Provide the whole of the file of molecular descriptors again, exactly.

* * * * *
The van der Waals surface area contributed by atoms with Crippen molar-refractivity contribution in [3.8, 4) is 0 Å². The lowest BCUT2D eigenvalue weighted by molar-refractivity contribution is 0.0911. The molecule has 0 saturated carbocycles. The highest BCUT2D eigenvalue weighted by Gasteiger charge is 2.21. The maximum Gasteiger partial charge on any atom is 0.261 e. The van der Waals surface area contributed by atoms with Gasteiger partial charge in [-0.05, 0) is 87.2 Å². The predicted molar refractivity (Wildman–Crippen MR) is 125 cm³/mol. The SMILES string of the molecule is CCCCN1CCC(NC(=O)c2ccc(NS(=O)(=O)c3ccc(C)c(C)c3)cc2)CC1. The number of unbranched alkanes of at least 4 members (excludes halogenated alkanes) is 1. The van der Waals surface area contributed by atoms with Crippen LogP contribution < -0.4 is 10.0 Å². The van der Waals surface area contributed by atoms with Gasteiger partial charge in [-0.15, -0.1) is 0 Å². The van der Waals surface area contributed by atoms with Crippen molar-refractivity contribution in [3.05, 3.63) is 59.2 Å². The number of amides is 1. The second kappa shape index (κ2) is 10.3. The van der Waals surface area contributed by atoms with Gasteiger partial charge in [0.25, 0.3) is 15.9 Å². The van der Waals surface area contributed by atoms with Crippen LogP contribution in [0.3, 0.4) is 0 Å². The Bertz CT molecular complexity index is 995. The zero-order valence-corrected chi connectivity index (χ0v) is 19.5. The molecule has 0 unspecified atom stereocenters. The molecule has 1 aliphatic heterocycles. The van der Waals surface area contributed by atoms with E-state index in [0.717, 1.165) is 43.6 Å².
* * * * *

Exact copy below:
The van der Waals surface area contributed by atoms with Crippen molar-refractivity contribution in [3.8, 4) is 0 Å². The lowest BCUT2D eigenvalue weighted by molar-refractivity contribution is 0.0911. The molecule has 0 saturated carbocycles. The highest BCUT2D eigenvalue weighted by Gasteiger charge is 2.21. The maximum Gasteiger partial charge on any atom is 0.261 e. The van der Waals surface area contributed by atoms with Gasteiger partial charge in [-0.05, 0) is 87.2 Å². The predicted molar refractivity (Wildman–Crippen MR) is 125 cm³/mol. The SMILES string of the molecule is CCCCN1CCC(NC(=O)c2ccc(NS(=O)(=O)c3ccc(C)c(C)c3)cc2)CC1. The number of unbranched alkanes of at least 4 members (excludes halogenated alkanes) is 1. The van der Waals surface area contributed by atoms with Crippen LogP contribution < -0.4 is 10.0 Å². The van der Waals surface area contributed by atoms with Gasteiger partial charge in [-0.15, -0.1) is 0 Å². The van der Waals surface area contributed by atoms with Crippen molar-refractivity contribution in [3.05, 3.63) is 59.2 Å². The number of amides is 1. The second kappa shape index (κ2) is 10.3. The van der Waals surface area contributed by atoms with Gasteiger partial charge in [0.25, 0.3) is 15.9 Å². The van der Waals surface area contributed by atoms with Crippen LogP contribution in [0.3, 0.4) is 0 Å². The Bertz CT molecular complexity index is 995. The zero-order valence-corrected chi connectivity index (χ0v) is 19.5. The molecule has 0 unspecified atom stereocenters. The molecule has 1 aliphatic heterocycles. The van der Waals surface area contributed by atoms with E-state index in [0.717, 1.165) is 43.6 Å².